Saturday, December 31, 2011

What are you doing New Year's Eve?

Somewhere in the world, someone is already drinking champagne. Like, in New Jersey.

New Year's is fraught. All the commercials right now are for quitting smoking and losing weight, making more money and finally meeting that special someone. You should be thinner, and richer and younger, and adored. People make ridiculous resolutions and fail to keep them. And they should, because if everything was tempered by a cold dose of reality, then no one would ever try anything.

In middle school, my Italian pen pal, Valentina, told me that in Italy they believe if you do something on the first, you'll do that all year. It's a good idea to do something you love. Be with family. Eat good food. Read. Be in love. Wouldn't you believe anything a girl named Valentina told you? I would.

In my nervous brain I have translated that to whatever I do on New Year's Day I will end up doing all year: arguing? check. Worrying? check. Not writing? check. Being too fat? check. Wrestling a giant pile of laundry? check.

I'm going to make ridiculous resolutions. I'm going to do everything I want on New Year's Day.

I will wrestle a giant pile of language.
I will get married.
I am going to write another novel.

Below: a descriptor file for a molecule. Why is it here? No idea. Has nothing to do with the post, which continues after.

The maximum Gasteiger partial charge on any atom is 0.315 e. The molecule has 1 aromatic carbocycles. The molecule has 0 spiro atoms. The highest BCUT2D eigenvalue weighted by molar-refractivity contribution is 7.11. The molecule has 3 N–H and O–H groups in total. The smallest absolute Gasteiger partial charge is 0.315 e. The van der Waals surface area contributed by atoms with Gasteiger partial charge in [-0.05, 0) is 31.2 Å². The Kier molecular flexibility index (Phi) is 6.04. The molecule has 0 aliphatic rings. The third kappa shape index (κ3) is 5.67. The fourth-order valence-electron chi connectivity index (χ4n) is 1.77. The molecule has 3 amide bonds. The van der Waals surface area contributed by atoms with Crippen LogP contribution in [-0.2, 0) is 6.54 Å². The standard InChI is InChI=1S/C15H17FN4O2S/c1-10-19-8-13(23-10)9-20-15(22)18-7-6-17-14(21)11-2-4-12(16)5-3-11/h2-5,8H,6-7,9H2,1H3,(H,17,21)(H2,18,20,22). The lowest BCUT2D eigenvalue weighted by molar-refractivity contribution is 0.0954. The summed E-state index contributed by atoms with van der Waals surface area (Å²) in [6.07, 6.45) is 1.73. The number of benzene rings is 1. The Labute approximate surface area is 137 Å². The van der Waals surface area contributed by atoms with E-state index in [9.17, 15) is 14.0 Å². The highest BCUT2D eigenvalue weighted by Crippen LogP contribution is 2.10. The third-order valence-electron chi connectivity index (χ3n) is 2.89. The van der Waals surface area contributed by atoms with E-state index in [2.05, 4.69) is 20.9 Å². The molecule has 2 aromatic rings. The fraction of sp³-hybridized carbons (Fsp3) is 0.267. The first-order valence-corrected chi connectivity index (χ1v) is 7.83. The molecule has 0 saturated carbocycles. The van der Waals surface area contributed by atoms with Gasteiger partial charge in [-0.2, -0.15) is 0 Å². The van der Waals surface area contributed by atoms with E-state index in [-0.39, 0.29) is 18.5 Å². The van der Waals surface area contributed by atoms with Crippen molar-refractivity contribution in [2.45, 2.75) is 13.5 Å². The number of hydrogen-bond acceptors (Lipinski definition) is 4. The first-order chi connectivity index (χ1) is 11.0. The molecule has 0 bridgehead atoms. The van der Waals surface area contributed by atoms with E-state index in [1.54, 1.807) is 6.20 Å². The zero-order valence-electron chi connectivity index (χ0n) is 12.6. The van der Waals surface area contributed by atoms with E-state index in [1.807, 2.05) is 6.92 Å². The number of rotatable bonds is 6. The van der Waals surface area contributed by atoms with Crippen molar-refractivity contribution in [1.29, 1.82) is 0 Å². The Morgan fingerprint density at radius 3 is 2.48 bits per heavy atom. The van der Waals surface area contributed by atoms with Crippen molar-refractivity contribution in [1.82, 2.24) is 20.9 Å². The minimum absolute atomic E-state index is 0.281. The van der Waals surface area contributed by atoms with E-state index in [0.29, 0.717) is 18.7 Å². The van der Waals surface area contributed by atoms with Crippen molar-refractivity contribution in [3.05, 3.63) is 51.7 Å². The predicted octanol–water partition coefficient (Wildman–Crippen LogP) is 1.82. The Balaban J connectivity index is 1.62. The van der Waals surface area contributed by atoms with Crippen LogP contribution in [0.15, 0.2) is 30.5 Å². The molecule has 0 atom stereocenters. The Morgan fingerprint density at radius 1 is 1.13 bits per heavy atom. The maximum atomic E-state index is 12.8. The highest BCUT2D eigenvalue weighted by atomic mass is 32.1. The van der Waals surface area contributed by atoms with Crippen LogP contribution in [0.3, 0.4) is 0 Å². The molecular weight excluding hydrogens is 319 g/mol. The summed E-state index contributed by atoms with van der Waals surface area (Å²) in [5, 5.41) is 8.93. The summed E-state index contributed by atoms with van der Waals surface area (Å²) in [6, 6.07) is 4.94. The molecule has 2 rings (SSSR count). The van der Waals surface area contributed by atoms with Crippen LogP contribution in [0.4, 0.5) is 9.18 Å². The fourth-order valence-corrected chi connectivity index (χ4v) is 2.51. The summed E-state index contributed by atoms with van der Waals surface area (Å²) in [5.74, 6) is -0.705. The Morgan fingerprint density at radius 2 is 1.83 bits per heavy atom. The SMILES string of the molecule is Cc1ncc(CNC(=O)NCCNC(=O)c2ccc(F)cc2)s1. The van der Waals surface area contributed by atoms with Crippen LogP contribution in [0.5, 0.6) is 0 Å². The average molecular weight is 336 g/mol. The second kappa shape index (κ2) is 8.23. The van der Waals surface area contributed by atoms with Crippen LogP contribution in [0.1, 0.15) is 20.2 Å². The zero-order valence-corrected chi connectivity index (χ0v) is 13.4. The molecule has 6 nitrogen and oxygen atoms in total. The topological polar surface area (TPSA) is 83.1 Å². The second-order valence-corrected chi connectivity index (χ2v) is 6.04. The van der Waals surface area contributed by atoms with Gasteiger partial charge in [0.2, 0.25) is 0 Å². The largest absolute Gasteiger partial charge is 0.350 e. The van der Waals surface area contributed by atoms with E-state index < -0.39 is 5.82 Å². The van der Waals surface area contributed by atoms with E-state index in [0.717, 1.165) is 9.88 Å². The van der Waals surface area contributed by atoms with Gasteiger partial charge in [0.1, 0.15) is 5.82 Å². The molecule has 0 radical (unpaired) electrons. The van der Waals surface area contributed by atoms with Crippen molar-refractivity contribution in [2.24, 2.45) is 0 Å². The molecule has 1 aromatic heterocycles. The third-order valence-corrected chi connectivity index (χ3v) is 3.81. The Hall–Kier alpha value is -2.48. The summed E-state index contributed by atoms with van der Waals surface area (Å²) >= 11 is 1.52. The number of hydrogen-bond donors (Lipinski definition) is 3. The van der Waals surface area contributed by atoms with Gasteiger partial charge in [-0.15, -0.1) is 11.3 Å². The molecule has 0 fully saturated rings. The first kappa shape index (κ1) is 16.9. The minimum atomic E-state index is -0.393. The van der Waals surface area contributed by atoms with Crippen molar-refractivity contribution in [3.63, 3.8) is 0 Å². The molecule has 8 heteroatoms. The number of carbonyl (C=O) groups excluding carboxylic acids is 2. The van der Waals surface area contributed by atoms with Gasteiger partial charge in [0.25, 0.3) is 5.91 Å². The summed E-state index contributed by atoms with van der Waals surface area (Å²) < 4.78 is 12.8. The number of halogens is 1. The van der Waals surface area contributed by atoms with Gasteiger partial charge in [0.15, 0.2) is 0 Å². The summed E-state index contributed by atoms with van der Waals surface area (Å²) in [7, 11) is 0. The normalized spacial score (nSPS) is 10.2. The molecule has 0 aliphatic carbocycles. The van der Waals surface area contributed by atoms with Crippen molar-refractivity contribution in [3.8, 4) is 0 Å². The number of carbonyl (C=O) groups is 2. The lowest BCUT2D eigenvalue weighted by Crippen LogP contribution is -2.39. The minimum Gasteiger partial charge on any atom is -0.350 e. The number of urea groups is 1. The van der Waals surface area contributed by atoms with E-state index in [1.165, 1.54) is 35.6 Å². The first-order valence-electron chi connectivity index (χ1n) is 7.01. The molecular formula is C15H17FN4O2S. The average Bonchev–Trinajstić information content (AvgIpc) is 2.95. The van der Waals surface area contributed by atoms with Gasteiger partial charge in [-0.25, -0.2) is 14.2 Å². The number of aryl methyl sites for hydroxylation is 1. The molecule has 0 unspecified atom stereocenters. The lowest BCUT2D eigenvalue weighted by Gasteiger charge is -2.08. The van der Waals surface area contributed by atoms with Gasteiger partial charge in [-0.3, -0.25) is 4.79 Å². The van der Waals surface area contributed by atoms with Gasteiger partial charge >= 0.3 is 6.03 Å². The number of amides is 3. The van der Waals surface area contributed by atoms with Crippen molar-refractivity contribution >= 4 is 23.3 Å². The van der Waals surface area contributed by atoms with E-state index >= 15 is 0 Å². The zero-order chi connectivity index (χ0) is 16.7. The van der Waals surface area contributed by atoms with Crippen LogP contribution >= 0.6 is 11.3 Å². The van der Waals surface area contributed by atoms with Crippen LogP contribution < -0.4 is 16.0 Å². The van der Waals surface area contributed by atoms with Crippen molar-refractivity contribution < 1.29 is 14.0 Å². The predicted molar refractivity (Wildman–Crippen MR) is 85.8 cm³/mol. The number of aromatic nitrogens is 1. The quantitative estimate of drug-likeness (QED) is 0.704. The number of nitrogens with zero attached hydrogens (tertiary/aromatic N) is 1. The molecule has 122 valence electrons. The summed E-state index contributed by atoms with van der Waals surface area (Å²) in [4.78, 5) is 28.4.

I will sell the other novel.
I will be a rock star.
Better yet, I will marry a rock star. We will both be rock stars.
I'm going to do better in school.
I'm going to have children.
I will lose 30 pounds.
I will quit drinking.
I will start drinking with more purpose and gusto.
Eat more chocolate.
Kiss more people. Really? Let's bring back the social kiss, and replace the stupid handshake.
I'm going to exercise more and go to bed earlier and breathe more and be outside and look at clouds and stars and trees and plant flowers and walk the dog.
I'm going to stay up later and love the darkness and write poems at midnight and sleep til noon.
I will spend less time worrying.
I will worry about the right things.
I'll get a job.
I'll quit my job.
I'll get organized and then learn to love and value chaos, the chaos that is every day no matter who you are. Everyone has it. Everyone's is different, which makes them all the same. You are not a unique snowflake of chaos. You are just human.
Have something to fall back on.
And then burn the bridge to that thing you can fall back on.

In the meantime, I'll worry about every step I take tomorrow, every word I read and write and every sip of wine or bite of chocolate. I'm going to kiss one more person than I did the day before. I will make snowflakes out of people. And catch them on my tongue.

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